What are we doing?
We are creating a cheese room to turn our organic milk into delicious, farm-fresh yogurt and cheese.
Who are we?
We are Rebecca and Philip Brand, and with the generous help of many friends and family members, we run Brandmoore Farm. We met while slaughtering chickens on a farm in 2011, and got married and started Brandmoore in 2012. This January we welcomed baby Thomas to our family.
About our farm We lease a small house, several barns and 200 acres of rolling pasture on what was once a commercial dairy farm. It’s a special place, because the open land has been preserved and yet we are right on the New Hampshire seacoast, with so many people and opportunities nearby.
Our farm is diverse. We currently milk 12 cows, with plans to double that number by the end of 2016. We bottle the milk directly into glass bottles, which we sell from our farm store. We grow 6 acres of vegetables, operate a CSA, and raise pigs and chickens. The farm is certified organic.
We are proud to be a small, working dairy farm. It wasn’t too long ago there were four dairy farms here on Sligo Road. Now we are the only one in Rollinsford, and one of the few left on the seacoast. We believe our farm has a value to our town and community beyond the products we sell. We both love to farm and feel very fortunate to be able to do it.
Why a cheese room?
One of the benefits of being a small dairy farm is that we can sell our milk directly to our customers. We receive a price that is sustainable for our farm, and the community receives the freshest milk. One drawback: our milk supply varies considerably throughout the year, for example we have more milk during the spring and fall due to better pasture, and also when we have more cows giving birth to calves. It’s a real challenge for us to have enough milk but not too much. It’s a dilemma with a wonderful solution: preserve the milk in the form of yogurt and cheese! Making cheese when we have extra milk is something we’ve dreamed of doing since we started the farm.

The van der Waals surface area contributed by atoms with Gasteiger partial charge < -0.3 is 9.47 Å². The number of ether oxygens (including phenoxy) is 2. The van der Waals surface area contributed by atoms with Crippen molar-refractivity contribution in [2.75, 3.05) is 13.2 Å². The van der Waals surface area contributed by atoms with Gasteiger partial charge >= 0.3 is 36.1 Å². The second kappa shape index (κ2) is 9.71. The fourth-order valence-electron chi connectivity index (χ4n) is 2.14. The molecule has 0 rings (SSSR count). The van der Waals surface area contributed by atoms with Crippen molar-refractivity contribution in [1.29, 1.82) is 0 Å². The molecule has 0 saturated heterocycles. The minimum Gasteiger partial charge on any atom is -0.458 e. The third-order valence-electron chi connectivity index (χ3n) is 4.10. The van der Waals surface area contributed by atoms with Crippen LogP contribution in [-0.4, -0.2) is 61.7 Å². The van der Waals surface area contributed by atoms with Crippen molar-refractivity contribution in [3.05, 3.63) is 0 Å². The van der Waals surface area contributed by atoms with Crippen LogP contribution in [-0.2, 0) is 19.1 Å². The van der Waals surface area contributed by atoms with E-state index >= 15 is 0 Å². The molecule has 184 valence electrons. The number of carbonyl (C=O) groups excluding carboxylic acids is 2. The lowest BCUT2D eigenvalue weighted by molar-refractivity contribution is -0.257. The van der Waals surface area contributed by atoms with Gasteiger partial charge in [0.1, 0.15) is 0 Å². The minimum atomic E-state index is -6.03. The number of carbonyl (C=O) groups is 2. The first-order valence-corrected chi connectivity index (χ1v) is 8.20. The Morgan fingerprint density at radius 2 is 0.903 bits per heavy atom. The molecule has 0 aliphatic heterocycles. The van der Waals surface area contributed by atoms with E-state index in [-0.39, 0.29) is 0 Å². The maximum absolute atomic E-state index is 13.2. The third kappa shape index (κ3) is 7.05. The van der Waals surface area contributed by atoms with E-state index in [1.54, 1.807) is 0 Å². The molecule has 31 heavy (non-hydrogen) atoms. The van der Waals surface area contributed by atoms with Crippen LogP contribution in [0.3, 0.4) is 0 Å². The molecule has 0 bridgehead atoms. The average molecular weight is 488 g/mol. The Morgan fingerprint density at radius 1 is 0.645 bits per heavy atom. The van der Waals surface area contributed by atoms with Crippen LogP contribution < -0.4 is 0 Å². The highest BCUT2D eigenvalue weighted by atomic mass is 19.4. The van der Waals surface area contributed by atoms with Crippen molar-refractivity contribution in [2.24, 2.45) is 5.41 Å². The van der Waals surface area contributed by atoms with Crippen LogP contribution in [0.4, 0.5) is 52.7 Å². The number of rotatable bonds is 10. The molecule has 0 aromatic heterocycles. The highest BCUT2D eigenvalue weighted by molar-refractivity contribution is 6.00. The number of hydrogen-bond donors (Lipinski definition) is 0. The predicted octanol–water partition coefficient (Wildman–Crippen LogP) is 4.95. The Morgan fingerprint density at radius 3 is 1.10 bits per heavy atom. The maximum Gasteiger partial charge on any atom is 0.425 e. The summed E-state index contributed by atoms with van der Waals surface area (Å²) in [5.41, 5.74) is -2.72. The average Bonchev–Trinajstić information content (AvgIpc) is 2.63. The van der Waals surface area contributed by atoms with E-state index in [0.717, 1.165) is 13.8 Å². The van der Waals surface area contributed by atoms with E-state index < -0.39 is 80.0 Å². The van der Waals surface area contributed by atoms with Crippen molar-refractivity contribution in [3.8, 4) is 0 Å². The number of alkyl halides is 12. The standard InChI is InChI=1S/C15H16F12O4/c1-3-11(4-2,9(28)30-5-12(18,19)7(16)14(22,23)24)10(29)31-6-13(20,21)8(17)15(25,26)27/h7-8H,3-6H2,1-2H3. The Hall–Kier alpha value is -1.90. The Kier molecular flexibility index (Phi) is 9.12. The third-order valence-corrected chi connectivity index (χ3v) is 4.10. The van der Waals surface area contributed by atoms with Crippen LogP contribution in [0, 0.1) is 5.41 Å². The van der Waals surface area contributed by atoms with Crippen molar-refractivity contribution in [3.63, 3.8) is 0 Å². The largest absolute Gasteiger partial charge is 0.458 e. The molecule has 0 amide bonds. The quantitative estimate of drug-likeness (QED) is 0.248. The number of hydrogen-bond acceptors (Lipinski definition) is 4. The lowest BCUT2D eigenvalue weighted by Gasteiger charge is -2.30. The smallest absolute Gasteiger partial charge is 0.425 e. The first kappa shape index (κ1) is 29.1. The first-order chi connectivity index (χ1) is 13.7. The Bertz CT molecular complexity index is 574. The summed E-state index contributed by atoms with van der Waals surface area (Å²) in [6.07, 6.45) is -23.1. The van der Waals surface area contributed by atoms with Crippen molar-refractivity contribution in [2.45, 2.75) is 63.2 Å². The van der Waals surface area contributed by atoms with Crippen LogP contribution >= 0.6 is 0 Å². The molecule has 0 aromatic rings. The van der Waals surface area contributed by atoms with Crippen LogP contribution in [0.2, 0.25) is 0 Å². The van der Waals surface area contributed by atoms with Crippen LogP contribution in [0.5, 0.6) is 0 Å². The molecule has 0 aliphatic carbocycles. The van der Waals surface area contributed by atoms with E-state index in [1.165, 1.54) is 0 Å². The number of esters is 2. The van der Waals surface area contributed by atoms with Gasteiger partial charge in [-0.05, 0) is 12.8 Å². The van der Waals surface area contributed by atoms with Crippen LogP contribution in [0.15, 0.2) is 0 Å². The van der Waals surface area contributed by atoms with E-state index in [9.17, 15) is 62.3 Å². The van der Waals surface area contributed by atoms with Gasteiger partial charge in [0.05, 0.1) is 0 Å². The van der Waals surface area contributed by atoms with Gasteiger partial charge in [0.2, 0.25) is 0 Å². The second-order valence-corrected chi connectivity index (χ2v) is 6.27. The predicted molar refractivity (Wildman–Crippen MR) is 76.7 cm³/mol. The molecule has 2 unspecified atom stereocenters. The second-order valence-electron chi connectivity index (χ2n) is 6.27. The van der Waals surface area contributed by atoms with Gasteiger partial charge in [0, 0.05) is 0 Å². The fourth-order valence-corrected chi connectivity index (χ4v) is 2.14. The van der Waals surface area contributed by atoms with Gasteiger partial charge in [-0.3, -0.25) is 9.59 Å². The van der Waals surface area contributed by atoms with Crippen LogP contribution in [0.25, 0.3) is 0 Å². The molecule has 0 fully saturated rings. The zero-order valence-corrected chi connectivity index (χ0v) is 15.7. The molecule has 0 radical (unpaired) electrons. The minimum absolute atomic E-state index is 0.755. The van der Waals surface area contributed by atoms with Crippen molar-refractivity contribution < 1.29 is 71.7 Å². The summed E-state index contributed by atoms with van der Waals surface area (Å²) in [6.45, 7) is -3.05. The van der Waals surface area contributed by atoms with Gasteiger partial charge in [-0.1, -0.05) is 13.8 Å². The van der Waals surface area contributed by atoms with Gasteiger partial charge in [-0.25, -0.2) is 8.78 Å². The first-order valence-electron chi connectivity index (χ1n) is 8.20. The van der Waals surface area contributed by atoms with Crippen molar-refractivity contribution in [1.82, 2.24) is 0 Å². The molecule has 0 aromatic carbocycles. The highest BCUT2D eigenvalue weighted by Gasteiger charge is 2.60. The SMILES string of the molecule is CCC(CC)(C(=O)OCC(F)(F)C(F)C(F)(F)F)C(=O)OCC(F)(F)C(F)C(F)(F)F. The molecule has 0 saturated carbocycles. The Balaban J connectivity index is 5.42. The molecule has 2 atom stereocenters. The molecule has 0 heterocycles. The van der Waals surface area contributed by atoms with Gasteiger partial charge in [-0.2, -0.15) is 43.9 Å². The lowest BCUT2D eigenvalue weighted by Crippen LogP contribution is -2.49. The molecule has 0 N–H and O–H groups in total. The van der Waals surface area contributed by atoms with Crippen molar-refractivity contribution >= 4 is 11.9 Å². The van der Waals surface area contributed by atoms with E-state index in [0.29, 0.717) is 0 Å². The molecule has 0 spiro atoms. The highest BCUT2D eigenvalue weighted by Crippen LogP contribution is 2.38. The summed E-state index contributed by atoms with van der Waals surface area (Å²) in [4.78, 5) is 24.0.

This is now our fifth season of farming. We have grown our herd of cows considerably since the first summer when we were milking 4 cows by hand. We have built a strong relationship with our landlady, and feel confident about being able to stay on the property and farm here in Rollinsford for years to come. And then we came across the perfect cheese making vat for us, via a retiring goat cheese maker way up in the Northeast Kingdom of Vermont. Small-scale used cheese equipment is difficult to come by, so we jumped on the opportunity, took out a loan and picked up the equipment earlier this year.
One challenge of leasing a farm is how to tackle capital improvements. We need to make considerable investments in the barn to create our cheese room, but because we don't own the property, it is difficult for us to get more traditional financing for this project. We believe a community-funded project through kickstarter fits well with the community focused nature of our farm.
How much? $15,000.
What will it be used for? There is plenty of work to do to prepare the cheese room. We need to bring the space up to code, which starts with redoing the floor and establishing proper drainage. Next we will take down an interior wall to combine two small rooms into one larger one, and panel the walls with a washable and sanitary paneling. We aim to cut a window into the exterior wall for lighting and ventilation. Then we need our dairy equipment guy to set up the vat, which includes running stainless piping to transport the milk, and tying the vat into our hot water burner so we can heat and cool the milk.
What products will we make in our cheese room?
We will start with what we know how to make best, which is yogurt and greek yogurt. Our first cheese will be a soft, farmstead cheese (what different cultures call “Quark,” “Fromage Blanc,” or “Queso Blanco”). This delicious, spreadable cheese is straightforward to make and doesn’t require aging, so will make a great beginners cheese. We also plan to make fresh (cheddar) cheese curds and a hard cheese, like Gouda or Cheddar. We look forward to experimenting with different great cheeses and find what we like best!
In advance, we want to thank you for considering a donation to the farm. We appreciate the support!
Risks and challenges
Bringing the construction up to code could be more difficult than we thought. We have checked with the electrician, the vat installer and contractors to make sure we have a good idea of how to progress to make the necessary improvements. We have experience troubleshooting equipment issues and when we first arrived to the farm we navigated the installation of our milk tank/equipment. Throughout the process, we were introduced to the experienced people able to help us figure out the issues.
Cheese making will bring its own challenges and we will once again be on a learning curve. Once we are up and running, we are dedicated to learning and experimenting with different cheeses. We both have experience making cheese at home and we've been making yogurt and Greek yogurt for a few years. We are looking forward to the cheese making experience and we will take any opportunity to learn.Learn about accountability on Kickstarter
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